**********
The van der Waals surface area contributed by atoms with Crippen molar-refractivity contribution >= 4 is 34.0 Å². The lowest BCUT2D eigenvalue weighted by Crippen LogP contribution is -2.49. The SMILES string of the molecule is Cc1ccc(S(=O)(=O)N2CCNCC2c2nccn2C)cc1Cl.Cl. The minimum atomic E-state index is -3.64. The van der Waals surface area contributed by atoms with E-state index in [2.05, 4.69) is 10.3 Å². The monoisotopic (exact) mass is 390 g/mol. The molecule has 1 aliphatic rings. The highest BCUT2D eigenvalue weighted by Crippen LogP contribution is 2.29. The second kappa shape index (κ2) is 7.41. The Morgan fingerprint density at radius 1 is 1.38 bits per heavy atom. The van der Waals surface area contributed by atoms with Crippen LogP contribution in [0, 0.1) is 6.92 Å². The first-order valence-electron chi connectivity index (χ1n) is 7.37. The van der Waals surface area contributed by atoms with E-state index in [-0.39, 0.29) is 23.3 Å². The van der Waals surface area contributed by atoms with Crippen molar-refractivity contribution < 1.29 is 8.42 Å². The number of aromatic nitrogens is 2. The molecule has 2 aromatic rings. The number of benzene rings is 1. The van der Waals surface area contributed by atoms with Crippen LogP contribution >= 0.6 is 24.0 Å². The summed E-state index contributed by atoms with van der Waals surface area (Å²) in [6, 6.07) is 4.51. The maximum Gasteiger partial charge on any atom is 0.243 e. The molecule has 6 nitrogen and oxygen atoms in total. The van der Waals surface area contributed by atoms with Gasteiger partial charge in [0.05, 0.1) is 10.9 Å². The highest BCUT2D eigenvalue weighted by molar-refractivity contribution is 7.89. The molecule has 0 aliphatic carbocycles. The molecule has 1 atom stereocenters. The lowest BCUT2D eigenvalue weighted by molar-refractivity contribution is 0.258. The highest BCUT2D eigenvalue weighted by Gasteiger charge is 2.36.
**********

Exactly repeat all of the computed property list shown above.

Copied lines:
The van der Waals surface area contributed by atoms with Crippen molar-refractivity contribution >= 4 is 34.0 Å². The lowest BCUT2D eigenvalue weighted by Crippen LogP contribution is -2.49. The SMILES string of the molecule is Cc1ccc(S(=O)(=O)N2CCNCC2c2nccn2C)cc1Cl.Cl. The minimum atomic E-state index is -3.64. The van der Waals surface area contributed by atoms with E-state index in [2.05, 4.69) is 10.3 Å². The monoisotopic (exact) mass is 390 g/mol. The molecule has 1 aliphatic rings. The highest BCUT2D eigenvalue weighted by Crippen LogP contribution is 2.29. The second kappa shape index (κ2) is 7.41. The Morgan fingerprint density at radius 1 is 1.38 bits per heavy atom. The van der Waals surface area contributed by atoms with Crippen LogP contribution in [0, 0.1) is 6.92 Å². The first-order valence-electron chi connectivity index (χ1n) is 7.37. The van der Waals surface area contributed by atoms with E-state index in [-0.39, 0.29) is 23.3 Å². The van der Waals surface area contributed by atoms with Crippen molar-refractivity contribution < 1.29 is 8.42 Å². The number of aromatic nitrogens is 2. The molecule has 2 aromatic rings. The number of benzene rings is 1. The van der Waals surface area contributed by atoms with Crippen LogP contribution >= 0.6 is 24.0 Å². The summed E-state index contributed by atoms with van der Waals surface area (Å²) in [6, 6.07) is 4.51. The maximum Gasteiger partial charge on any atom is 0.243 e. The molecule has 6 nitrogen and oxygen atoms in total. The van der Waals surface area contributed by atoms with Gasteiger partial charge in [0.05, 0.1) is 10.9 Å². The highest BCUT2D eigenvalue weighted by molar-refractivity contribution is 7.89. The molecule has 0 aliphatic carbocycles. The molecule has 1 atom stereocenters. The lowest BCUT2D eigenvalue weighted by molar-refractivity contribution is 0.258. The highest BCUT2D eigenvalue weighted by Gasteiger charge is 2.36.